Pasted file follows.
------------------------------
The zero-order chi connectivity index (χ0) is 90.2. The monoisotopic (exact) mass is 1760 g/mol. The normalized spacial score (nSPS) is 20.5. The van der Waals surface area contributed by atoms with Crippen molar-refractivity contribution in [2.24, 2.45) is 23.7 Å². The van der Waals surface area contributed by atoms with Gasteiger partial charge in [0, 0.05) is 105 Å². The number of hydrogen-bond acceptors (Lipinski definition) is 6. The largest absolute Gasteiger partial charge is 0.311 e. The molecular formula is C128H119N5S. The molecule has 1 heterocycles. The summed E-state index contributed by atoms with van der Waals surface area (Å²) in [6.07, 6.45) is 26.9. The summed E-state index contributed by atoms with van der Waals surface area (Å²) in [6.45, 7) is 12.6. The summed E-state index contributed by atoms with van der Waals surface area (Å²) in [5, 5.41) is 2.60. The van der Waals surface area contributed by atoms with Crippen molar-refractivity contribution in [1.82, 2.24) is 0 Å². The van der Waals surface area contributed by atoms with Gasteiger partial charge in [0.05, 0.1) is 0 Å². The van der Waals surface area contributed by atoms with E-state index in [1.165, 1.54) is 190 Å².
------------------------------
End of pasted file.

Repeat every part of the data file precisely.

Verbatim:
The zero-order chi connectivity index (χ0) is 90.2. The monoisotopic (exact) mass is 1760 g/mol. The normalized spacial score (nSPS) is 20.5. The van der Waals surface area contributed by atoms with Crippen molar-refractivity contribution in [2.24, 2.45) is 23.7 Å². The van der Waals surface area contributed by atoms with Gasteiger partial charge in [0, 0.05) is 105 Å². The number of hydrogen-bond acceptors (Lipinski definition) is 6. The largest absolute Gasteiger partial charge is 0.311 e. The molecular formula is C128H119N5S. The molecule has 1 heterocycles. The summed E-state index contributed by atoms with van der Waals surface area (Å²) in [6.07, 6.45) is 26.9. The summed E-state index contributed by atoms with van der Waals surface area (Å²) in [6.45, 7) is 12.6. The summed E-state index contributed by atoms with van der Waals surface area (Å²) in [5, 5.41) is 2.60. The van der Waals surface area contributed by atoms with Crippen molar-refractivity contribution in [1.82, 2.24) is 0 Å². The van der Waals surface area contributed by atoms with Gasteiger partial charge in [0.05, 0.1) is 0 Å². The van der Waals surface area contributed by atoms with E-state index in [1.165, 1.54) is 190 Å².